[4] For use of monk, “the Monk,” or monks as a description of the author or authors of Gesta Romanorum, Swan (1824) vol. 1, pp. xxxiii, xlii, xlvi, xci, 76, 250, 351; vol. 2, pp. 159, 168, 169, 183. For “monastic romances,” vol. 2, p. 250. For “ascetic,” vol. 1, p. 64. The reference to “monkish imagination” concerns Gesta Romanorum’s description of the beautiful Princess Lucina in its version of Apollonius of Tyre. See vol. 2, p. 263. Swan used the the adjective “monkish” in additional ways: “monkish Latin verses” (vol. 1, p. 268) and “monkish holydays” (vol. 2, p. 10). Swan’s references to monks were carried over into Swan & Hooper (1877).

Clerics probably didn’t invented many of the stories in Gesta Romanorum. Twelve of the stories come from surviving work of the ancient Roman writer Seneca the Elder. Swan himself recognized other stories with ancient Roman sources. See, e.g. Swan (1824) vol. 2, p. 404, citing Warton on Pliny, Natural History 10.84, 20.13, as a source. Wright’s introduction to the 1871 edition of Swan’s translation emphasized the tales’ ancient origins.

[5] Swan (1824) vol. 1, p. cxxxvi, Swan & Hooper (1877) p. lxi.

[6] Swan (1824) vol. 2, p. 303.

[7] In abbreviating the moralization of the tale “Of Reconciliation through Christ,” Swan stopped after Mary was carrying a sword. He declared:

The reader is desired to frame the rest of the moralization himself, the original being too delicate to handle.

Id. vol. 2, p. 130. He declined to translate literally the man claiming to have crapped a crow. Id. vol. 2, p. 169. He similarly abstracted from the bodily shock of commota sunt omnia viscera ejus (“was agitated through all his bowels”) with the translation “grieved him.” Id. vol. 2, p. 158. He increased the frequency that the emperor had his feet washed. Swan & Hooper (1877) p. 42. Swan refused to translate aphorisms of men’s sex protest included in the application of tale “Of the Game of Schaci {Chess}”:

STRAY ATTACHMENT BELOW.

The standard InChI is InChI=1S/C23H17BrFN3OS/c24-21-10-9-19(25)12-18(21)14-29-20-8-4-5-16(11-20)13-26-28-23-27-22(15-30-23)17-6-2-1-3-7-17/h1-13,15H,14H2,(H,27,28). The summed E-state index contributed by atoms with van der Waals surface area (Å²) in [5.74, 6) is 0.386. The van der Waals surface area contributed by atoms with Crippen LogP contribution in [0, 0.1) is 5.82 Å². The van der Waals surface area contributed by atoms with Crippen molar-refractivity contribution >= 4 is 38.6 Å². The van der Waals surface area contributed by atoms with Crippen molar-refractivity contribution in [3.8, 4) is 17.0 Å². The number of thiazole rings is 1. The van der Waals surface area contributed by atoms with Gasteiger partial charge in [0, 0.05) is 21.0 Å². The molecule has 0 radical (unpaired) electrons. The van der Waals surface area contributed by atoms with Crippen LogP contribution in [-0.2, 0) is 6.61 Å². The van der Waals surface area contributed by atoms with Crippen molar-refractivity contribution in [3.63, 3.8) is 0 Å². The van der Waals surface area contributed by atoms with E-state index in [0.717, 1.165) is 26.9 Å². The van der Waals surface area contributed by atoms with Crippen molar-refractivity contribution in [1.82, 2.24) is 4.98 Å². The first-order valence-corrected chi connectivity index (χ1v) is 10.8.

Among many other matters in dispraise of the fair sex, which are found in this application (and which I blush to translate!), the writer observes after Seneca, “Quod mulieres quae malam faciem habent, leves et impudicae sunt.” {Those women that have an ugly appearance are shallow and lewd.} But this is a Platonic tenet. Again, “Quidius” (or Ovidius) very learnedly remarks, “Casta est quam nemo rogavit.” {The only chaste woman is one who hasn’t been propositioned.}

Swan (1824) vol. 2, p. 506, my English translations. Cf. Seneca the Elder, Controversiae 2.24; Ovid, Amores 1.8.43. He suggested that such protest indicates “impotence of mind”:

Whether the fact of the monks leveling so much of their satire against the fair sex is also corroborative {of a bad moral state of society}; or whether it proceeds from that impotence of mind, which being itself fretted by circumstance, would gladly efface or deteriorate whatever is the object of its unavailing wishes, I do not take upon me to decide.

Id. vol. 1, p. cxl. Questioning men’s sexual behavior remains a common form of ad hominem attack on men. In Gesta Romanorum’s version of the ancient weeping dog adultery tale (“Of the execrable devices of old women”), Swan changed the ending so that the husband came home and killed his adulterous wife and the old go-between. Id. vol. 1, pp. 120-4. Swan explained, “The catastrophe in the text I have added, as affording a better moral.” Id. vol. 1, p. 347. Cf. Swan & Hooper (1877) p. 62. The Amazon blurb for Stace (2016) declares: